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Machens, Christian K.; Schütze, Hartmut; Franz, Astrid; Kolesnikova, Olga; Stemmler, Martin B. ORCID logoORCID: https://orcid.org/0000-0002-9040-0475; Ronacher, Bernhard and Herz, Andreas V. M. ORCID logoORCID: https://orcid.org/0000-0002-3836-565X (2003): Single auditory neurons rapidly discriminate conspecific communication signals. In: Nature Neuroscience, Vol. 6: p. 342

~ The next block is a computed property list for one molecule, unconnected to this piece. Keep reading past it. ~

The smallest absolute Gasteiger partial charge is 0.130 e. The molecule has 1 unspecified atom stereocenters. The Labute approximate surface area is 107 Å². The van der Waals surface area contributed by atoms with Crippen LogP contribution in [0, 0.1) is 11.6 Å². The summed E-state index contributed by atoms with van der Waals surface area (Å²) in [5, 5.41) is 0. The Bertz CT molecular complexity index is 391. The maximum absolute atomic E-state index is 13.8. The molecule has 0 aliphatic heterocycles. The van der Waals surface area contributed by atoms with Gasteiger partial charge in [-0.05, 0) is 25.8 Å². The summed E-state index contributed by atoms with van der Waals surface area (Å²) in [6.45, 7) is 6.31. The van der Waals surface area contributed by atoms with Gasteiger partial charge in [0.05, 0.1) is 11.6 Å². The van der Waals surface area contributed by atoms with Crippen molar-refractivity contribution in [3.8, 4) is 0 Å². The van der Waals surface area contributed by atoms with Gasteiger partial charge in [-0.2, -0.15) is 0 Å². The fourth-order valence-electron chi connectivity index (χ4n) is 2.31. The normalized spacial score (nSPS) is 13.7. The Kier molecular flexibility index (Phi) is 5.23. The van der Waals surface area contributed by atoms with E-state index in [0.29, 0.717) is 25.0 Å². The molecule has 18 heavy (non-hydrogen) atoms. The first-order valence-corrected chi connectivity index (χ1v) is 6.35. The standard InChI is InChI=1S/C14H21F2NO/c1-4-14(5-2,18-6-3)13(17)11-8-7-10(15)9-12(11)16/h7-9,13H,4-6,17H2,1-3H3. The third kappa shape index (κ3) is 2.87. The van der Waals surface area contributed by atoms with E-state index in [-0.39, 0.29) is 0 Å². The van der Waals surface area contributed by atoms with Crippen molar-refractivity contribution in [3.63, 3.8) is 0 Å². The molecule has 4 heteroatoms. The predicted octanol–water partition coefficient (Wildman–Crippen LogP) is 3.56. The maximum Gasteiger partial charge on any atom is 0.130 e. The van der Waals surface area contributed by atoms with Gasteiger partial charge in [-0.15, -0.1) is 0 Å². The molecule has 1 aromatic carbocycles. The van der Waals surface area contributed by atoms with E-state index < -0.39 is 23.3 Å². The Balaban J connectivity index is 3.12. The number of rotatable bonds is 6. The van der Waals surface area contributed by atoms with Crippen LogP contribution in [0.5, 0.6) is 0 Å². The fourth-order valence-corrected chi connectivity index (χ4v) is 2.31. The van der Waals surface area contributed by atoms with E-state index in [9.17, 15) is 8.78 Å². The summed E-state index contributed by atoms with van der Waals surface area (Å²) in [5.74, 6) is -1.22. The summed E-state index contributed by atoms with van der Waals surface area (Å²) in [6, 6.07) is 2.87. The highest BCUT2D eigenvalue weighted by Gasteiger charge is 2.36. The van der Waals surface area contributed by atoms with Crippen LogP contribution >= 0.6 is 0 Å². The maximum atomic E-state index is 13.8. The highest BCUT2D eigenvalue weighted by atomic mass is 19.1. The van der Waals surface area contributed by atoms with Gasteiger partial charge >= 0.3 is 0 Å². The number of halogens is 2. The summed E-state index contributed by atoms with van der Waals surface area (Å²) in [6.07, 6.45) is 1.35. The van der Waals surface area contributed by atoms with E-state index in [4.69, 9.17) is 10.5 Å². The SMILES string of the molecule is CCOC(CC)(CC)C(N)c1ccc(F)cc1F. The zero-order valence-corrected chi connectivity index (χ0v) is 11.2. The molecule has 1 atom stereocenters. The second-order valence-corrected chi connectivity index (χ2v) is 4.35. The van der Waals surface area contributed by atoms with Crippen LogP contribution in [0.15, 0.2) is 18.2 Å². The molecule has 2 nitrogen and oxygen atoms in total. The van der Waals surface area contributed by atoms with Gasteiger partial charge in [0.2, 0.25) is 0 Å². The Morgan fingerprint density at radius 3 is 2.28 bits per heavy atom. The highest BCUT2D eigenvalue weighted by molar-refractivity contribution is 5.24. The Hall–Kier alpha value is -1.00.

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Animals that rely on acoustic communication to find mates, such as grasshoppers, are astonishingly accurate in recognizing song patterns that are specific to their own species1,2. This raises the question of whether they can also solve a far more complicated task that might provide a basis for mate preference and sexual selection: to distinguish individual songs by detecting slight variations around the common species-specific theme. Using spike-train discriminability to quantify the precision of neural responses from the auditory periphery of a model grasshopper species, we show that information sufficient to distinguish songs is readily available at the single-cell level when the spike trains are analyzed on a millisecond time scale.

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